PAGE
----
How many hours of rehearsal did it take to get this labyrinth of lunacy just right? The mind boggles at the thought. The mind boggles at the sights and sounds too. Let’s ask these folks to take a bow (along with cameraman Nejc Pisanski and film editors Darej Šömen & Nik Franko):
Bojan Varga – drums
Gašper Prus – drums
Gašper Letonja – guitar
Miloš Miloševič – guitar, vox
Matic Babič – vox, noises
Nik Franko – bass
Jure Boršič – alt sax
Jasna Kolar – baritone sax
Tadeja Žele – cello
Katarina Kozjek – cello
Figura will be released on January 9 by Kapa Records. Thanks go to Rennie from starkweather for recommending this epileptic awesomeness.
Shortly before Thanksgiving I had the honor of premiering and reviewing an extraordinary album by Estrangement named Disfigurementality that I acclaimed as “so astonishingly eclectic, so wildly creative, and so mind-blowing to hear that it really does seem unparalleled in the annals of extreme doom”. Those were just some of the flood of words I loosed upon readers, and here are so more:
Every one of the album’s long songs becomes a true musical tapestry, meticulously crafted and often richly embroidered. Some of those tapestries (and especially “Clusters” or “Womb of Worlds’) might bring to mind the more hellish works of Hieronymus Bosch. In listening to others you might imagine something woven in The Middle Age or then the Renaissance, or the modernistic flailing of paint or blood against a large blank canvas.
As well as tapestries, we could also analogize these songs to odysseys, or to The Odyssey itself — renderings of epic, timeless journeys through the underworld as well as a surface world populated by magical and monstrous creatures, and portraying the potential for magic and monstrosity in us all.
The occasion for reminding everyone about the album is the band’s release of a video for one of those hellish works mentioned in the block quote — “Clusters“. The beautifully made video interweaves film of the performers with a video narrative that’s as unnerving as the music. And I think you’ll find that although “Clusters” is significantly more nightmarish than the first piece of music I chose for today’s collection, there is a kind of kinship between them, an not only because of the deployment of instruments not typical for metal.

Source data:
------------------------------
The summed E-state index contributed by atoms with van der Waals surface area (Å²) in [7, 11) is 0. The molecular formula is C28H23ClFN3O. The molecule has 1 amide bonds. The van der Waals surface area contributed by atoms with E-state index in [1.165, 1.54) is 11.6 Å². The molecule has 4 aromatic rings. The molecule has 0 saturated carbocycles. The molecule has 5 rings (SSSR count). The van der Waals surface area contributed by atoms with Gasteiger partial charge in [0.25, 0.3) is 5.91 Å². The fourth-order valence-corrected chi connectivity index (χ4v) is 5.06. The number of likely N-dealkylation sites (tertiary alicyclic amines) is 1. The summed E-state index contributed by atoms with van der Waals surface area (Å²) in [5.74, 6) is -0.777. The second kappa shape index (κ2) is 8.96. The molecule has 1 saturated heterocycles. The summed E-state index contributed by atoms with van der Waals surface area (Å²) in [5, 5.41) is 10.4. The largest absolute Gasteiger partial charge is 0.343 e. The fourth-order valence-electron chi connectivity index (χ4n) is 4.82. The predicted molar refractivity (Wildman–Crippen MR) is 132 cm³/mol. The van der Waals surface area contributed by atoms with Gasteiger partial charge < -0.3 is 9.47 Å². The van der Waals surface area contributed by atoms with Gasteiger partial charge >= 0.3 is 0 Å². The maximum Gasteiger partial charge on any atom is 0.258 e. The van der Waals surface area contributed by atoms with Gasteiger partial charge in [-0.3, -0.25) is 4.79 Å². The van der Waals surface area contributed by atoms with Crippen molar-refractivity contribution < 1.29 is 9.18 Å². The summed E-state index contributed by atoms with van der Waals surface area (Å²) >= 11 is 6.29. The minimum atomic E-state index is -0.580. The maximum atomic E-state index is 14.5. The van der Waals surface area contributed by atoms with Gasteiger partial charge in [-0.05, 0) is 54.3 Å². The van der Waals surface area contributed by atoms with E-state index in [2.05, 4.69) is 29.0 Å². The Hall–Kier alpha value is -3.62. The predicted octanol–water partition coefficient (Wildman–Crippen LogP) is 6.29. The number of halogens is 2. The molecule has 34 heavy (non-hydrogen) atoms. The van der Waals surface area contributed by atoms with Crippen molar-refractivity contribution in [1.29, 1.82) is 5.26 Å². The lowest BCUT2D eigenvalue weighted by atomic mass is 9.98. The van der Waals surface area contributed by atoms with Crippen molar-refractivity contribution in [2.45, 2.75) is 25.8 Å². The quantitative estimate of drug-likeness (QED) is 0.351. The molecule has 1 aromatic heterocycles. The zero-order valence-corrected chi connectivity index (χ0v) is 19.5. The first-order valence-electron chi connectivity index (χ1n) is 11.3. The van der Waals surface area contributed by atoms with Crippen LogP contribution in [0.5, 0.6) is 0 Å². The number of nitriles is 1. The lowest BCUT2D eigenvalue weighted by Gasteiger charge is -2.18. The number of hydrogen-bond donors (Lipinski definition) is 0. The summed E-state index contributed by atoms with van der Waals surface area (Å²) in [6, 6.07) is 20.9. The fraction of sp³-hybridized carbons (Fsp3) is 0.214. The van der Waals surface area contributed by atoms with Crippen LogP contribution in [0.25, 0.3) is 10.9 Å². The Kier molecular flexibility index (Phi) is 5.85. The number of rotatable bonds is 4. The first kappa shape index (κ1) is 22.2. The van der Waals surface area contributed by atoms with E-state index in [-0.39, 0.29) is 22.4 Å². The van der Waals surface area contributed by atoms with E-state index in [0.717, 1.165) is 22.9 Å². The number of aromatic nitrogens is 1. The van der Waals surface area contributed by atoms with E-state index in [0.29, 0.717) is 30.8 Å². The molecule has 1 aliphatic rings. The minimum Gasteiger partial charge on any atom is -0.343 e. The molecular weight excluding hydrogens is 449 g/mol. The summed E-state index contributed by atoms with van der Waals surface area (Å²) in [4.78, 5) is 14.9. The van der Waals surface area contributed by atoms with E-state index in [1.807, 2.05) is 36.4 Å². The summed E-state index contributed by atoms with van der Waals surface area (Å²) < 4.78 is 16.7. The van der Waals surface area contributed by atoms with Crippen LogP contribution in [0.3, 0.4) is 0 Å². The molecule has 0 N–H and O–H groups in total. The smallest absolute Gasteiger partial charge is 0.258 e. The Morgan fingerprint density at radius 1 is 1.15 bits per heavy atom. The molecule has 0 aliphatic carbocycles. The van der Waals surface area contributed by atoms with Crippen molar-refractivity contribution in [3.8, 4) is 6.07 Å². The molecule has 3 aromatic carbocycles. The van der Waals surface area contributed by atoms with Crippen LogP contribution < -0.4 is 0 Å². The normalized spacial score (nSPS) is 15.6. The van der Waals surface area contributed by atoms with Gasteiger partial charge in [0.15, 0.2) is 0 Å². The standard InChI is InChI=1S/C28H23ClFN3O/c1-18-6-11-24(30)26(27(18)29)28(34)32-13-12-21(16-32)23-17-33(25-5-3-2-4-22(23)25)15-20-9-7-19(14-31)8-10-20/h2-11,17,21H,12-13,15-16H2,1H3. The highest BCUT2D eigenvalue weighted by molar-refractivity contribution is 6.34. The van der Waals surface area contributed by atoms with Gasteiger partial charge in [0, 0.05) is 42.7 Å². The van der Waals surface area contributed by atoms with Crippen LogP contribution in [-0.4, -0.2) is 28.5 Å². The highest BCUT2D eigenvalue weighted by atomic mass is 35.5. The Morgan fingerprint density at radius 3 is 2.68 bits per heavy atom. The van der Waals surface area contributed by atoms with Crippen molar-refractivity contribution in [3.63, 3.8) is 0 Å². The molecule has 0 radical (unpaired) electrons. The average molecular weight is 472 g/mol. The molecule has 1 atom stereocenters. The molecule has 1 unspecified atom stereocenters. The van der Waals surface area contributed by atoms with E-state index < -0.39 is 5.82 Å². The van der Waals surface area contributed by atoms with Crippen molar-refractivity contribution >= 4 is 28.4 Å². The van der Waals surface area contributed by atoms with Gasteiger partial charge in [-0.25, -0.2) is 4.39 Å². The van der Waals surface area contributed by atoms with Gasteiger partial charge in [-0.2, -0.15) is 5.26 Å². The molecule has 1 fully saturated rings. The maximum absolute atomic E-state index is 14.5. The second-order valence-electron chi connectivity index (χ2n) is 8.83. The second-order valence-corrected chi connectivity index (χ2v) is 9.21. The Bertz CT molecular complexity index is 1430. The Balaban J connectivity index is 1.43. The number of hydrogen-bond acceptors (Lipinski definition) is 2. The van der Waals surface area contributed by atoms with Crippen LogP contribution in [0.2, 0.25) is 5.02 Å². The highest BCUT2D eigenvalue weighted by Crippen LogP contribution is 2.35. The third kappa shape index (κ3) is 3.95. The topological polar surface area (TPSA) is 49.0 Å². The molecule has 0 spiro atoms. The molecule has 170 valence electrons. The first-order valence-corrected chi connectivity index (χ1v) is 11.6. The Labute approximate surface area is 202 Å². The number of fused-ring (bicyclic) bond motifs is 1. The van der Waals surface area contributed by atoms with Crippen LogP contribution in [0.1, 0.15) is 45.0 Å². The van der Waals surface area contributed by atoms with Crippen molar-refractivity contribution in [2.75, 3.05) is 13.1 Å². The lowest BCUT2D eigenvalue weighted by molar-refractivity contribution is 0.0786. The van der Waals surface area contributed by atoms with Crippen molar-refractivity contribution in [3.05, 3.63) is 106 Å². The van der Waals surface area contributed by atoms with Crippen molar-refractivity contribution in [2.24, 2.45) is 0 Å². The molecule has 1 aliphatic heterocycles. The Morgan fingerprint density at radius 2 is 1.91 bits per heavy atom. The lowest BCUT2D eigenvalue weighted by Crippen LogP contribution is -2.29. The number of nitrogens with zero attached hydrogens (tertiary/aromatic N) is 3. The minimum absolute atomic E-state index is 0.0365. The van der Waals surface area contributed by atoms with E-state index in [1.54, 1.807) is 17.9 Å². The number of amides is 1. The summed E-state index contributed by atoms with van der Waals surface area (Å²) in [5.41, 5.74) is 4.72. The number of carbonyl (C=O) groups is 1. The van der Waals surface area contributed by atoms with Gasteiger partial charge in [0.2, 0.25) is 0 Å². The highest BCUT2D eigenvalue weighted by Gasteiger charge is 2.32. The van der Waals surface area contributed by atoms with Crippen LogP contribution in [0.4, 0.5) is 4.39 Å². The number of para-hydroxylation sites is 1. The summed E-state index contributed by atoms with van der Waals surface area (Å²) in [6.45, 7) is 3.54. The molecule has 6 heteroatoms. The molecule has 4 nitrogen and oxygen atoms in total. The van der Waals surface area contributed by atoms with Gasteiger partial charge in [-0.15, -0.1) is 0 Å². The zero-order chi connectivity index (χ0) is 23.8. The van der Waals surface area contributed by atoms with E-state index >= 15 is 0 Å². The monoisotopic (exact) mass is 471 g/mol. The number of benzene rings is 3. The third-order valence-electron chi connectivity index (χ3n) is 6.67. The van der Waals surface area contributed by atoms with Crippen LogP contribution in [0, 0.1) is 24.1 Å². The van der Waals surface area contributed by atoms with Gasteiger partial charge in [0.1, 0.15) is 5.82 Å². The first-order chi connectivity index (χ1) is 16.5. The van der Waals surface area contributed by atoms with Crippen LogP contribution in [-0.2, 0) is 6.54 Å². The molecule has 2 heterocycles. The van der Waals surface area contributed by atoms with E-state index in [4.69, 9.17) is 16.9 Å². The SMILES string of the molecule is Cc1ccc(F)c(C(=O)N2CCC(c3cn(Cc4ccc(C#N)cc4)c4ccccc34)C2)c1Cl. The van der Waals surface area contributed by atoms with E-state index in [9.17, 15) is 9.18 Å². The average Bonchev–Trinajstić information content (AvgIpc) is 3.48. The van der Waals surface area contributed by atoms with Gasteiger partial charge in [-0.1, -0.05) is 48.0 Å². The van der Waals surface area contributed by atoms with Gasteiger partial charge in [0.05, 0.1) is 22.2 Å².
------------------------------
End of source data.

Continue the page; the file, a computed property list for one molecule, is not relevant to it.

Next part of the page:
Credit for what you’re bout to see and here goes to these people:
Directed by Michal Imielski, starring Sylvia Marie Keays.
Czar – Violin
Euterpe – Flute
Ligamincer – Double bass
JS – Cello, Voice, Guitar, Percussion
Disfigurementality is out now on the Aesthetic Death label.
After three albums denominated by Roman numerals this Portuguese project is returning with a third one, named The Scab of Days. The first taste of it is the title track, released five days ago.
Reaching nearly 9 1/2 minutes, it sets the hook early with a kind of menacing rhythmic groove that throbs and slashes through ambient waves. There’s grim and gloomy singing here that rises into gritty cries as the music builds and expands, sweeps and sears.
That pulsing groove continues digging in, hard to resist, and when it takes a brief breather, the music becomes ethereal and entrancing, and then the cycle resumes, surging in intensity, diminishing into ghostly mists and brittle guitars, and building once more into a wave of wrenching splendor, with the vocals shouldering the weight of the music’s pain in a heart-expanding finale.
The Scab of Days is set for release on January 10th. It will probably become available for pre-order on Bandcamp soon.